Wednesday, August 08, 2007

Bonds hits 756. Why aren't I excited?

We have a new home run champion. Barry Bonds hit home run number 756 at approximately 11:54 pm, EST.

I was flipping channels, not specifically looking for anything in particular. I haven't been watching the worldwide leader's obsessive Bonds coverage closely at all. But when I saw Bonds at the plate, as always, I stopped to watch his at bat. What was weird about this time though, is that I then hit record on my DVR. I had this weird feeling that we were FINALLY going to see the end of the Bonds hoopla. I just knew was going to go yard.

Which he did, emphatically, to deep right center.

The home run chase is over. Bonds finally broke what's inarguably the most important record in all of sport. But now what? That's the question now, where do the fans, the MSM, MLB, and Barry Bonds all go from here? Now what?

Will Bonds be considered the true record holder? Of course, he's the home run king in MLB's record book, just as it was once certain that Mark McGuire was "Officially" the single season home run record holder before Bonds. But circumstances change.

With the stain of steroids, is Bonds the true heir to Hank Aaron and Babe Ruth? Deep down inside, I think most fans really feel that Bonds cheated, along with McGuire, Sosa, Palmeiro, and most everyone else in baseball from the mid 90's to the early 00's.

Which is why most fans didn't get fired up over Bonds. I can put my own thoughts about Barry Bonds, and the home run record, into 1 word. "Meh."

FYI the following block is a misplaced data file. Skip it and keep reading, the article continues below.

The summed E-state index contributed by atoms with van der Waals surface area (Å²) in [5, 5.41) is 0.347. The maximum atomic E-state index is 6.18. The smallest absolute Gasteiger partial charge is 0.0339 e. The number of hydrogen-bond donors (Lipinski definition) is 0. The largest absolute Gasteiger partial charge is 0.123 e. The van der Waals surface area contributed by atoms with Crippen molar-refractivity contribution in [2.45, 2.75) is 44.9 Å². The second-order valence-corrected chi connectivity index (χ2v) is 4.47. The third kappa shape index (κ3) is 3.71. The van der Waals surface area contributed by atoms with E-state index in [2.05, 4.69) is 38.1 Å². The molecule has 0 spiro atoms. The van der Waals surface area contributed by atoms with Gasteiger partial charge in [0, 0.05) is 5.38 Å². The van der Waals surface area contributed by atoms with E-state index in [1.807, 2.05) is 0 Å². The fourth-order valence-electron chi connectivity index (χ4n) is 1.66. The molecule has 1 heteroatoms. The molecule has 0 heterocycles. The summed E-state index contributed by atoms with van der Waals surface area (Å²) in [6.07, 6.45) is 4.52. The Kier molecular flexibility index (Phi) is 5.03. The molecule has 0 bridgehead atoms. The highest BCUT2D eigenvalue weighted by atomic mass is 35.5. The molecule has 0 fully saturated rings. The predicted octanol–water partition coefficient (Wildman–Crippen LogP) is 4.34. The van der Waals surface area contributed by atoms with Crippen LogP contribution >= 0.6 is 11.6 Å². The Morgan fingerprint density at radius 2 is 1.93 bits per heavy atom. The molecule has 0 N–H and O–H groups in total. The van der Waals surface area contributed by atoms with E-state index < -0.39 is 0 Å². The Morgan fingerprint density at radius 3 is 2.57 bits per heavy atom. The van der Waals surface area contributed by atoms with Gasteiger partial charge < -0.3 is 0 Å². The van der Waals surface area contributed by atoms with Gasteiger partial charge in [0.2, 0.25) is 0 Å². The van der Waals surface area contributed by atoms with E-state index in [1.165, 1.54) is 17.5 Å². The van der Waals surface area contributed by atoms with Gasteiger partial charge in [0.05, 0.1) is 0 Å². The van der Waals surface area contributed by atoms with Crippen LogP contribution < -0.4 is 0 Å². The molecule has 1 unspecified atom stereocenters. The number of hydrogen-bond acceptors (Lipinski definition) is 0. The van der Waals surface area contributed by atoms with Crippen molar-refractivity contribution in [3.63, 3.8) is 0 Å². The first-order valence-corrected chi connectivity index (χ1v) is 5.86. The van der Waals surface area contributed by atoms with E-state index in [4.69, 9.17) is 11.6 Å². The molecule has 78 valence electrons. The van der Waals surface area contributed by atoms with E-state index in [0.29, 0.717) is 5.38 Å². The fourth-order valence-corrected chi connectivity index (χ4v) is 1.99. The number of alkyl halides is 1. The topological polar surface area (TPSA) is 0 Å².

When you have a hateful man, a jerk who's rarely pleasant to anyone, who is under investigation by the feds, and is also the head face of the lingering stain that is the steroids era in baseball, you end up with a home run champion that's impossible to get behind. I don't hate Bonds, but I sure as Hell can't say I root for him, either.

To confuse feelings even more, you cannot deny that Bonds was also a great player before the (Unconfirmed) steroids. He would have been an odds on hall of famer without being juiced. But would he have beat Aaron without the cream and the clear? Probably not..

Honestly, I'm ambivalent when it comes to Bonds. Which is how almost all fans seem to feel about Bonds, the record, and the steroid era in general. We're not sure what to think. We're just glad it's over.

In a perfect world, Bonds rides off into the sunset, retires at the end of the season, and steps out of the limelight altogether, just like his contemporary, McGuire. I doubt that happens. Bonds will probably hangs around for a couple of seasons, add 40-50 more home run to the record, and the arguing over who is the "True" home run champion will continue unabated.

Hell, I bet it won't stop till Alex Rodriguez makes his run at the record. For all we know, by the time that happens, Bonds could be in the pen, as the BALCO issues still haven't gone away, and neither have the feds.

But my ramblings still hasn't answered the question, "Now what?" I'm not sure what happens now. I doubt anyone does.

I do hope that Bonds becoming the home run king will allow us to close the book on MLB's steroids era. Thing is, I didn't enjoy he book, and I can't say for sure if the book had a happy ending.


  1. I love reading the site, so I feel like a dick for bringing it up, but Bonds is also the single-season home run champ as well. Here's a link about bonds cheating, and this time it has nothing to do with steroids.

  2. Thanks for pointing that out, Doc. I was half asleep when I wrote this. I'll fix it shortly...

  3. Doc Hx, that link has been going around the internet. Most people baseball people (all?) think it's pretty bunk.

    Al, why is there no way to contract am not. "I are not excited why?" sounds just as funny as "Why am't I excited?" Just a strange english language snafu that popped into my head during my first coffee.